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MIL@COL: Weeks wallops a go-ahead, two-run home run

DENVER -- Consider Rickie Weeks' debut in the No. 5 spot a success. And the Brewers' new bullpen alignment, too.

Batting in the five-hole for the first time in his career, Weeks delivered a two-run homer off Rockies closer Huston Street in the ninth inning to give the Brewers a much-needed road win, 8-7, in front of 46,783 at Coors Field on Saturday.

Weeks' homer made a winner of Francisco Rodriguez in his Brewers debut. The reliever pitched a scoreless eighth inning, then closer John Axford worked the ninth to earn the save.

In an effort to shake up a stagnant lineup, Milwaukee manager Ron Roenicke moved Weeks from the leadoff position to fifth and moved Corey Hart to the top spot. Hart helped the Brewers turn the momentum with a two-run home run in the fifth.

It will take more than one game to measure the success of those moves -- but so far, so good.

"The change, hopefully, will spark guys a little bit," Roenicke said. "We didn't do it for a lot of innings."

But the Brewers did it when they needed to the most. The win was a see-saw affair that featured a strong outing from Zack Greinke, a win for Rodriguez in his Brewers debut, a heart-pounding save from Axford and one thunderous swing by Weeks.

After retiring the first two batters in the ninth inning of a 6-6 game, Street issued a full-count walk to Prince Fielder. Weeks followed the free pass with the homer to center, which just cleared the outstretched glove of a leaping Dexter Fowler.

"It's always good to get the game-winning home run, regardless of the situation," said Weeks, who nearly homered in the sixth on a double high off the right-field wall. "That felt good right there."

In the Brewers' first save situation since they acquired the longtime closer Rodriguez on Tuesday, Roenicke gave the ball to Axford in the ninth, in relief of K-Rod. The right-hander gave up a run, as Todd Helton's single scored Carlos Gonzalez, but he earned his 24th save when Troy Tulowitzki grounded into a forceout. Rodriguez threw a scoreless eighth inning to earn the win in his first outing since July 8.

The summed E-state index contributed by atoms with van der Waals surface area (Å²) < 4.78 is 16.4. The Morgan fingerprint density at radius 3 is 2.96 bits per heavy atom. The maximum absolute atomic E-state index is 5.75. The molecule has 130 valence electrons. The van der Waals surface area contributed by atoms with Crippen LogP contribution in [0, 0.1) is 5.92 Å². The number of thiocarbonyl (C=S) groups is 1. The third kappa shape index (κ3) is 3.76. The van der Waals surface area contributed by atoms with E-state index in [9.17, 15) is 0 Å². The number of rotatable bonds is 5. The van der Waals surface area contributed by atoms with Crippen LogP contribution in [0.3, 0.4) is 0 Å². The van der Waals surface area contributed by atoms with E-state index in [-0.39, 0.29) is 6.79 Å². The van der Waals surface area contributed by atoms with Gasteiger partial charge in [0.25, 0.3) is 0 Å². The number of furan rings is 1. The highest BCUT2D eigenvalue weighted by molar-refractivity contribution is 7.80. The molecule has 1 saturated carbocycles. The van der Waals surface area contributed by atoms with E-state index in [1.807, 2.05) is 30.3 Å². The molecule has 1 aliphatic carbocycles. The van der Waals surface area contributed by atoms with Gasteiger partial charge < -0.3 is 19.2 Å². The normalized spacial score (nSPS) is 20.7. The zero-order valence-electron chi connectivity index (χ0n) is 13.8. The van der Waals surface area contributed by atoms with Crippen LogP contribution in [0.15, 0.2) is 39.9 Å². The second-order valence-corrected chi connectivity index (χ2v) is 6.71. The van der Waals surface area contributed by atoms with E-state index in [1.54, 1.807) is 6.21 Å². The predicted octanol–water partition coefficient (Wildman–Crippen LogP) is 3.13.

"I felt great," said Rodriguez, who allowed only one baserunner. "I thought my location was where it needed to be. As far as the velocity, I was fine. Hopefully I can continue to keep the same rhythm."

Said Roenicke: "That's the Frankie I'm used to seeing."

The Brewers had to overcome a three-run deficit and a hostile Coors Field crowd, which bellowed consistent boos after a seventh-inning play that gave the Brewers their first lead of the game and resulted in the ejections of Rockies catcher Chris Iannetta and manager Jim Tracy.

Mark Kotsay, pinch-hitting for Ryan Braun -- who exited in the sixth and is day-to-day with left calf and hamstring tightness -- flied out to center field for the second out of the seventh inning. Fowler's throw home appeared to be in time to nail a tagging Hart, but home plate umpire Cory Blaser ruled Hart safe, giving the Brewers a 5-3 lead.

Iannetta was tossed moments later after vehemently arguing the call, and Tracy was ejected after coming to his catcher's defense.

"To see Chris Iannetta that animated, as you're heading out there to defend your player, it's clear there's something that's been badly missed," Tracy said. "You go back and look at the replay and he was clearly correct in being as frustrated as he was."

The Brewers entered the seventh trailing, 3-2, and began their rally with back-to-back singles from Josh Wilson and Jonathan Lucroy. After pinch-hitter Craig Counsell sacrificed both runners into scoring position, Hart was hit with a pitch from Rockies starter Jhoulys Chacin.